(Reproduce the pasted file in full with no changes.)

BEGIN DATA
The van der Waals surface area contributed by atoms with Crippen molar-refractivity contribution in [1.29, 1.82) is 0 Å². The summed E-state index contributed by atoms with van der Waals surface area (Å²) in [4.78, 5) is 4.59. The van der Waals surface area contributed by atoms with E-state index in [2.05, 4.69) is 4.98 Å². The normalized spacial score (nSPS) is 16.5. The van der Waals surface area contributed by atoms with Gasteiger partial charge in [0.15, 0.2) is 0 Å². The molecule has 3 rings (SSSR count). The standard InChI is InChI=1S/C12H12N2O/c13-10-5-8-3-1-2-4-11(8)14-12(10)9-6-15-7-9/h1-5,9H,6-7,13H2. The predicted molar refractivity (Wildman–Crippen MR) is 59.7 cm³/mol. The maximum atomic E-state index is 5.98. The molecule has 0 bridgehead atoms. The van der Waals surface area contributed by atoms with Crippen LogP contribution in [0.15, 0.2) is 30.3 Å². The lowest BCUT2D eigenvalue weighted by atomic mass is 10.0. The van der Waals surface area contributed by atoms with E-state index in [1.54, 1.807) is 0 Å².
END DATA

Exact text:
The van der Waals surface area contributed by atoms with Crippen molar-refractivity contribution in [1.29, 1.82) is 0 Å². The summed E-state index contributed by atoms with van der Waals surface area (Å²) in [4.78, 5) is 4.59. The van der Waals surface area contributed by atoms with E-state index in [2.05, 4.69) is 4.98 Å². The normalized spacial score (nSPS) is 16.5. The van der Waals surface area contributed by atoms with Gasteiger partial charge in [0.15, 0.2) is 0 Å². The molecule has 3 rings (SSSR count). The standard InChI is InChI=1S/C12H12N2O/c13-10-5-8-3-1-2-4-11(8)14-12(10)9-6-15-7-9/h1-5,9H,6-7,13H2. The predicted molar refractivity (Wildman–Crippen MR) is 59.7 cm³/mol. The maximum atomic E-state index is 5.98. The molecule has 0 bridgehead atoms. The van der Waals surface area contributed by atoms with Crippen LogP contribution in [0.15, 0.2) is 30.3 Å². The lowest BCUT2D eigenvalue weighted by atomic mass is 10.0. The van der Waals surface area contributed by atoms with E-state index in [1.54, 1.807) is 0 Å².